Bee and Wasp Removal

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Bee Swarms
Swarms of European Honeybees

Swarming is a fundamental part of the natural reproductive life cycle of honeybees. One Swarms usually emerge from their colonies on warm, sunny days. However, a sudden weather change does not interrupt the swarming urge once the process has been instigated by raising successor queens. When the time is due for the swarm to emerge, it will - regardless of the weather, even hail and cold winds won't stop it.

Such a natural spectacle begins with thousands of flying bees emerging from their hive and buzzing around and above it. About ten minutes later this buzzing cloud slowly drifts away for only a few meters or a few hundred meters, just to gather again, in form of a swarm cluster, often hanging on a tree branch, all clinging to each other.

What to do when a swarm of bees arrives on your property

When a swarm of bees arrives on your property there is no need to panic!
Despite the thousands of bees buzzing around, they are not on the attack.

Consider yourself as fortunate being able to witness one of nature's wonderful performances. All the bees are doing is looking for a new home. The bees enjoy their time outside, full of joy and excitement, to sting is not on their mind at all.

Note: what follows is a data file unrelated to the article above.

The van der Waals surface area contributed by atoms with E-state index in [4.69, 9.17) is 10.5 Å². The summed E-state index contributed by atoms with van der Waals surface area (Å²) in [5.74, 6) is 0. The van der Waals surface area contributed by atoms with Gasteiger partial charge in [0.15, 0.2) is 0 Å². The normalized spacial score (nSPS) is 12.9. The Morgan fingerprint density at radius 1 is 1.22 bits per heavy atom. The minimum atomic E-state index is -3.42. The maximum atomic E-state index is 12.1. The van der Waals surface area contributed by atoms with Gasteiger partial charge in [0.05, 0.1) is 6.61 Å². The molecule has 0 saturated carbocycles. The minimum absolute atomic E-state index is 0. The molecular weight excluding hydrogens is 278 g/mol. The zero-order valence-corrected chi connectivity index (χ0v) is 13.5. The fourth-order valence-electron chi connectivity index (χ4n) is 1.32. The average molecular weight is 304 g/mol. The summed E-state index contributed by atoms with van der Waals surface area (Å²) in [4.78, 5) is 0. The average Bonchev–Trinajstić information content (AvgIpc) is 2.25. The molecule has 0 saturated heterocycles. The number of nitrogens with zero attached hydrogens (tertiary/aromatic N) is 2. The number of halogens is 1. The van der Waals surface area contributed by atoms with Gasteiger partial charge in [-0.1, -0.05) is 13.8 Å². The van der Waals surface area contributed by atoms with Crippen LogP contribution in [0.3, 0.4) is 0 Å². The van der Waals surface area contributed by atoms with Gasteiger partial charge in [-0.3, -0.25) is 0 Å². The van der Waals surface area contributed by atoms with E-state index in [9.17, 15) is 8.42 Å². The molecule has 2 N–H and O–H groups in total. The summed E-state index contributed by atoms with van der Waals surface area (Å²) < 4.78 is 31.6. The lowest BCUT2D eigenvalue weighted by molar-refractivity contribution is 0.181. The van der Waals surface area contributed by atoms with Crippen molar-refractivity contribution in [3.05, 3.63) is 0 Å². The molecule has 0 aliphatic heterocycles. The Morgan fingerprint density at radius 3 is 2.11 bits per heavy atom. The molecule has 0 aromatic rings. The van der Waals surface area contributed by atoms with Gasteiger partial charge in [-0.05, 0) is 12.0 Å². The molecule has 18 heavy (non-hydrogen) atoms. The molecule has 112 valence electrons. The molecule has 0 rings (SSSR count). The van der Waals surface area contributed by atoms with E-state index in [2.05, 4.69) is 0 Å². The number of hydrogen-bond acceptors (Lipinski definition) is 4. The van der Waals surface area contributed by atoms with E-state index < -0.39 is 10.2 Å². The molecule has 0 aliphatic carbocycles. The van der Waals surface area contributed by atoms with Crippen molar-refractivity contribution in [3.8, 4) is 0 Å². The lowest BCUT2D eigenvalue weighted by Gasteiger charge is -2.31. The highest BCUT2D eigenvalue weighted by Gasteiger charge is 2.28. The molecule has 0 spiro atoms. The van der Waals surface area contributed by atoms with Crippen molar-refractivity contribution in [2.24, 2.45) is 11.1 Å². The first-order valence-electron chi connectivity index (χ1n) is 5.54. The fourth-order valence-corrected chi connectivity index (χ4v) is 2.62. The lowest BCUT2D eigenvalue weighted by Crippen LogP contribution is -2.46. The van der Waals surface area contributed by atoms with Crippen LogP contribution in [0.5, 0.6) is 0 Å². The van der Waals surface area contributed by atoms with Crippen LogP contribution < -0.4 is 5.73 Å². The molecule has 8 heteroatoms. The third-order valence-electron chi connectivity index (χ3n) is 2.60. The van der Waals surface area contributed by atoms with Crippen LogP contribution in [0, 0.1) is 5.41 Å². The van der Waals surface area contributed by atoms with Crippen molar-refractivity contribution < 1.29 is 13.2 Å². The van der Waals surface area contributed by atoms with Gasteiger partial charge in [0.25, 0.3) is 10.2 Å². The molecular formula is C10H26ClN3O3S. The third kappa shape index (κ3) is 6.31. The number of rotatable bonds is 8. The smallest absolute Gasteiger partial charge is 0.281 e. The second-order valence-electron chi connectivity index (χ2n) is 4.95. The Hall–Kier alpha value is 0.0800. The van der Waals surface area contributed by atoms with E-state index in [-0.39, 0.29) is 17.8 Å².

However, if the swarm has been interfered with prior to the arrival on your property, the bees might be agitated and not so joyful anymore.  

When you see a swarm of honeybees settling on your property:

  • Keep children and pets inside the house until the flying bees have clustered onto a bush or another object.
  • After the swarm has clustered and most of the bees have stopped flying, it is usually safe to be outside the house.
  • Keep children and animals well away from the swarm.
  • Arrange to have the swarm removed by a beekeeper.
  • Wear footwear to protect your feet in case bees have settled or are crawling on the ground.
  • Do not attempt to move the swarm by hosing it, throwing stones at it, smoking the bees or taking any action to make the swarm move.
  • Do not spray the swarm with fly spray or any other pesticide.
  • Any interference with the swarm will only aggravate the bees and encourage them to sting in defence.
  • Interfering with the swarm will make it more difficult for a beekeeper to deal with the bees.